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"The Role of the Veterinarian and Health in Conservation: Lessons Learned from Great Apes and Penguins." 

August 15, 2008

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How do veterinarians contribute to conservation and human health?  Faculty, staff, students and interested members of the public will learn more about this important topic when the school of Veterinary Medicine proudly welcomes Dr. Mike Cranfield, Director of Research and Conservation at the Maryland Zoo in Baltimore, as the 2008 Oscar W. Schalm Lecturer.

The public is cordially invited to hear the talk, "The role of the Veterinarian and Health in Conservation: Lessons Learned from Great Apes and Penguins." The presentation takes place Monday, September 15 at noon in Room 170 Schalm Lecture Hall. The building  is located in the Health Sciences District on the UC Davis campus.

The event is free, and reservations are not required. 

Biography of Mike Cranfield  from the Maryland Zoo

Dr. Mike Cranfield is the Director of Research and Conservation at The Maryland Zoo in Baltimore, responsible for the health and care of the zZoo's more than 1,500 animals. Dr. Cranfield joined The Maryland Zoo in 1982 as chief veterinarian, taking on additional responsibilities through the years.

In 1998, Dr. Cranfield also became director of the world-renowned Mountain Gorilla Veterinary Project now based at The Maryland Zoo. The program provides much needed health care to the highly endangered mountain gorillas in Rwanda, Uganda and the Democratic Republic of the Congo . It is one of a few conservation programs in the world to provide health care and treatment to an endangered species in its natural habitat. Dr. Cranfield often works in the field in Africa .

Dr. Cranfield also currently serves on the faculties at Johns Hopkins University , the Maryland Regional Veterinary College and Mississippi State University . He has published more than 100 professional articles and abstracts and contributed to nine books.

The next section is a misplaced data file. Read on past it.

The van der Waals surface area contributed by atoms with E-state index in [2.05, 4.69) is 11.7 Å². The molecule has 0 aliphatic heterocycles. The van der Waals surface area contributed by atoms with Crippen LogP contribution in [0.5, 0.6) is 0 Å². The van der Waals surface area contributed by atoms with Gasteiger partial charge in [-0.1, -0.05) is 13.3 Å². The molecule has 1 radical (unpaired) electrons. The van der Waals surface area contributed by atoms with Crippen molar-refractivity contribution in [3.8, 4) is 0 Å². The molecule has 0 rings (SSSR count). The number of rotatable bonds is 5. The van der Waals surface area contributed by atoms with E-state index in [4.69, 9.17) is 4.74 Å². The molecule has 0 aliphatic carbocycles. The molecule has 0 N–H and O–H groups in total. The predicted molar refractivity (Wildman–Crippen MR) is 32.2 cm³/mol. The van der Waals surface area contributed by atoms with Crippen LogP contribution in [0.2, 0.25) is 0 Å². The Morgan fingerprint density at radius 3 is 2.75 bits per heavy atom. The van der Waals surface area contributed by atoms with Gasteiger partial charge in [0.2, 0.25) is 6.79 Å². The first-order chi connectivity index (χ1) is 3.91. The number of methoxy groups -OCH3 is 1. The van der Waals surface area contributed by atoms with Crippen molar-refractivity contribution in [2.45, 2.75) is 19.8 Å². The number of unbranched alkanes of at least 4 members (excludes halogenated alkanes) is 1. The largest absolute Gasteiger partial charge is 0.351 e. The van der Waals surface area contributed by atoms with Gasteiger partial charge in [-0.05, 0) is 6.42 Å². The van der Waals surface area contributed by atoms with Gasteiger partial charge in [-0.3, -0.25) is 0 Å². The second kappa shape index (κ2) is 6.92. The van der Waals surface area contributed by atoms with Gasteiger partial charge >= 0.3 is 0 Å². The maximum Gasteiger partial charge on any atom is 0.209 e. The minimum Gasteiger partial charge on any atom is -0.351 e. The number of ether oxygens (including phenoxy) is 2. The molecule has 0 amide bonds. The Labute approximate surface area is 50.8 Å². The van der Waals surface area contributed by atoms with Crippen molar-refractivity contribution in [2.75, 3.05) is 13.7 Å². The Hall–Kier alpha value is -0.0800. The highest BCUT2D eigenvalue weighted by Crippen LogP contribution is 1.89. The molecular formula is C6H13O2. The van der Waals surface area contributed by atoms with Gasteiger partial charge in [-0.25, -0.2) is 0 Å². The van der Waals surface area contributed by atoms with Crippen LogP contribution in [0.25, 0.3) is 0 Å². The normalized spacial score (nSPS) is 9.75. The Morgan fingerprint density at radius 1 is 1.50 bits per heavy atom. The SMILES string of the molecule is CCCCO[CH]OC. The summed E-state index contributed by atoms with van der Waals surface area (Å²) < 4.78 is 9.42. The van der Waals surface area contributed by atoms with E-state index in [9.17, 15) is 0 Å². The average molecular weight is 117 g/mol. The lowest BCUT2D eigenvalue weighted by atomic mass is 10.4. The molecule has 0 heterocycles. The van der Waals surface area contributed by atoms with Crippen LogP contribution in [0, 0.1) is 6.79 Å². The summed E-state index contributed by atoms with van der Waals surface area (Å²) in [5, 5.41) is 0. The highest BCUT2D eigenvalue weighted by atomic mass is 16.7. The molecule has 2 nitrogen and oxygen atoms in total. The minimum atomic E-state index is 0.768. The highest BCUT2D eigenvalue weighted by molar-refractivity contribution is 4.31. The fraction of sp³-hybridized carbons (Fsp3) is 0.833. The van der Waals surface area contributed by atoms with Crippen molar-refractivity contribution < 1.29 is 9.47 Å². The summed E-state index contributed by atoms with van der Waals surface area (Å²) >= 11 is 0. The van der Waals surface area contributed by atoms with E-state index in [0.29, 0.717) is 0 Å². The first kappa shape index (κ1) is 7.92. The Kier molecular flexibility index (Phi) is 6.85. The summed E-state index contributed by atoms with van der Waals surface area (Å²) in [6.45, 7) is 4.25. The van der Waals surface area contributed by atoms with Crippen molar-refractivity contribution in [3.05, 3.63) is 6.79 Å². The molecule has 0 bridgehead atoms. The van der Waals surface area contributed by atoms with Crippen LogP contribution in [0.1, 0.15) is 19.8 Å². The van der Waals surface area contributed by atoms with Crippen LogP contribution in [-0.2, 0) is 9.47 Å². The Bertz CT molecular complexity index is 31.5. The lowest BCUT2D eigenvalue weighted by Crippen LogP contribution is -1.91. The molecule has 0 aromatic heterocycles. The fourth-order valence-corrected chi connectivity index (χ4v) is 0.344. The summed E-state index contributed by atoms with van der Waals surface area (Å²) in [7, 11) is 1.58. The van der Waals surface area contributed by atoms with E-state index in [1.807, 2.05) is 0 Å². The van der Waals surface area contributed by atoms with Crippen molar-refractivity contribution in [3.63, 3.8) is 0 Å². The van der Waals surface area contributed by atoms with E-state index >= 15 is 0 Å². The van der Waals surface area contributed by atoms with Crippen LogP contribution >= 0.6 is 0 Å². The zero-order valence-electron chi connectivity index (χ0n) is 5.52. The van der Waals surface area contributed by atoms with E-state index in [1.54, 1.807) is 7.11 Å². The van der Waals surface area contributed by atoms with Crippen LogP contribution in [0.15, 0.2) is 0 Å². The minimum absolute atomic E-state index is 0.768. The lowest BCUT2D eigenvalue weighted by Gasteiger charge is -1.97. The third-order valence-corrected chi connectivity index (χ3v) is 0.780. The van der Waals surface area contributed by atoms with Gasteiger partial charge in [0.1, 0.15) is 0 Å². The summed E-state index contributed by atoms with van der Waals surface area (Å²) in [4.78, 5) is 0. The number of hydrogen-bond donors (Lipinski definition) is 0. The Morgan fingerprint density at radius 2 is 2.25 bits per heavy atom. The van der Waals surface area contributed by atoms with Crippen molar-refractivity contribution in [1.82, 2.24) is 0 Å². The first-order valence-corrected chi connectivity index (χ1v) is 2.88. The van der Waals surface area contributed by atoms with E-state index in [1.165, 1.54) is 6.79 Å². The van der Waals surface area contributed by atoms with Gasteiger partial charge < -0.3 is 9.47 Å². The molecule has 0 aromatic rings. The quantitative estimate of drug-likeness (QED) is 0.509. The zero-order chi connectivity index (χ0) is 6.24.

A native of Canada , Dr. Cranfield is a graduate of the University of Guelph in Ontario . He received his doctorate from the Ontario Veterinary College , where he also completed a residency in zoological medicine and pathology.

About Oscar W. Schalm

A founding faculty member of the School of Veterinary Medicine, Oscar William Schalm (1909-1982) was an eminent teacher and research scientist in the fields of bovine mastitis, diagnostic veterinary hematology and clinical pathology.

Schalm received his Doctor of Veterinary Medicine degree from Michigan State University in 1932, then joined the University of California as a research associate at UC Berkeley in the Department of Veterinary Science, where he earned his MS degree in 1933 and PhD in 1935. He moved to the Davis campus in 1948 when the department was transferred to the new UC Davis School of Veterinary Medicine.

Schalm played a leading role in the school's development, serving first as a group leader, and then, beginning in 1950, as chair of the Department of Clinical Pathology. He also served in the role of assistant and associate deans from 1952 to 1962. His notable accomplishments include development of the California Mastitis Test, a standard test for diagnosis and evaluation of milk quality used throughout the world. He also established veterinary hematology as a distinct discipline of veterinary medicine.